According to a new report released by TRAFFIC, a global non-profit dedicated to monitoring the Illegal wildlife trade, Between 2010 and 2016, it is estimated that at least 31 tonnes of rhino horn entered the illegal market.
That number could be worth almost US$234 million, based on the price of raw rhino horn on the black market. TRAFFIC spoke with about 70 incarcerated poachers in 25 of South Africa’s prisons of which 49 used to go after rhino horns while others targeted abalone and cycads. For most of the poaching was a pathway out of poverty.
TRAFFIC said, “The illegal trade in wildlife and wildlife products globally is estimated to be worth more than $72 billion annually, ranking alongside the illegal trafficking of narcotics, arms, and humans.”
The majority of poachers had low education levels, were unemployed or informally employed, and came from marginalized communities adjacent to public or private parks or reserves which housed populations of rhino in South Africa or Mozambique. Offenders admitted that they volunteered to become involved in rhino poaching after they saw others reaping the economic benefits.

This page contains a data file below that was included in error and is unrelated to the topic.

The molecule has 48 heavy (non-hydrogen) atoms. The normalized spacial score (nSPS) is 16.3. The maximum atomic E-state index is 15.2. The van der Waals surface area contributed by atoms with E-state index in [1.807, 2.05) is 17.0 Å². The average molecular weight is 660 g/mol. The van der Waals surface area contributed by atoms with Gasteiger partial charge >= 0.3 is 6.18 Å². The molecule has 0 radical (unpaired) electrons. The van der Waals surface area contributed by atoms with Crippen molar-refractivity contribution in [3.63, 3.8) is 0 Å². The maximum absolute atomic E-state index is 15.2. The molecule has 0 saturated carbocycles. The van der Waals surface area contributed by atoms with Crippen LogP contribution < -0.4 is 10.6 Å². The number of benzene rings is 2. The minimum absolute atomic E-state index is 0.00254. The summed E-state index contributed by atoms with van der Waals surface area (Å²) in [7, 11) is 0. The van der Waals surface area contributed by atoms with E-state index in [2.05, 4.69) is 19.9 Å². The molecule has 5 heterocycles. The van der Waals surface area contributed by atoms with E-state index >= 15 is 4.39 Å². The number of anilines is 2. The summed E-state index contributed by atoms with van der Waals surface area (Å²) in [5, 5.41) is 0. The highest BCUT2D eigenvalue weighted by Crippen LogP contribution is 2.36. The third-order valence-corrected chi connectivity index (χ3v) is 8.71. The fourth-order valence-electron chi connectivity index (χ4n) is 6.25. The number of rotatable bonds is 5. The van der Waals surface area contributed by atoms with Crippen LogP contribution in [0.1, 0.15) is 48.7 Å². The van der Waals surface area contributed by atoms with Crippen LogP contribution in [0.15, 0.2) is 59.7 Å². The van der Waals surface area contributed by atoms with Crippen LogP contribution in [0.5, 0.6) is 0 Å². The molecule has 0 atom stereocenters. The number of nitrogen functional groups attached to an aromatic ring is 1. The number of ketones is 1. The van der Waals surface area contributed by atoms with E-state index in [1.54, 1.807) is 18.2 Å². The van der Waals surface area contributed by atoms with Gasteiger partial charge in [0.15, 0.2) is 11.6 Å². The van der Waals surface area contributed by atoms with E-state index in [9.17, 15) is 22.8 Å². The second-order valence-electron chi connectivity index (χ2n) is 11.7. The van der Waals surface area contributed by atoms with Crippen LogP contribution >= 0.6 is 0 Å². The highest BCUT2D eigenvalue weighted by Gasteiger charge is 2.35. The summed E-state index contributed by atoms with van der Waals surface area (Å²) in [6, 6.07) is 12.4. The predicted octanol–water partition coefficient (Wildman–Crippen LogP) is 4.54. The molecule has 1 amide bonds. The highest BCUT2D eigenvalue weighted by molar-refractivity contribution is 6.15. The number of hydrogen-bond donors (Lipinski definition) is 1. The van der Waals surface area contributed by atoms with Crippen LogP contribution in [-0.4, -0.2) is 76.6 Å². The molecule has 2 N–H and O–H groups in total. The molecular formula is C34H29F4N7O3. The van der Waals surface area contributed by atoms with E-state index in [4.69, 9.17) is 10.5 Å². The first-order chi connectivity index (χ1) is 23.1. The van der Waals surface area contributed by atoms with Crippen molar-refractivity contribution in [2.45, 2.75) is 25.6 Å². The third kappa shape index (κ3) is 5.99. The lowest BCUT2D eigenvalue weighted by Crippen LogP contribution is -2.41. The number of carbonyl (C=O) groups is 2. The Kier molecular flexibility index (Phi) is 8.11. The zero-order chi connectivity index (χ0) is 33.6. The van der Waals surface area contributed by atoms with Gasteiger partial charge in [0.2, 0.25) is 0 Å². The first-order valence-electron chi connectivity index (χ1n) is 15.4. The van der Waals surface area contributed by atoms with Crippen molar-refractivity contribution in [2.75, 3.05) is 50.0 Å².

South Africa, on the other hand, is home to two-thirds of Africa’s rhinos while nearly half of the adult population lives in poverty.
After poaching and harvesting, the horns are filtered through a string of intermediaries, including processors, transporters, and packagers, at each stage becoming more valuable, before ultimately arriving in markets, largely in East Asia.
With poaching being socially acceptable and poachers making more money than police protecting the animals, the killings will continue unless law enforcement is adequately funded, authorities take wildlife crimes, corruption, insufficient accountability seriously, the NGO suggested.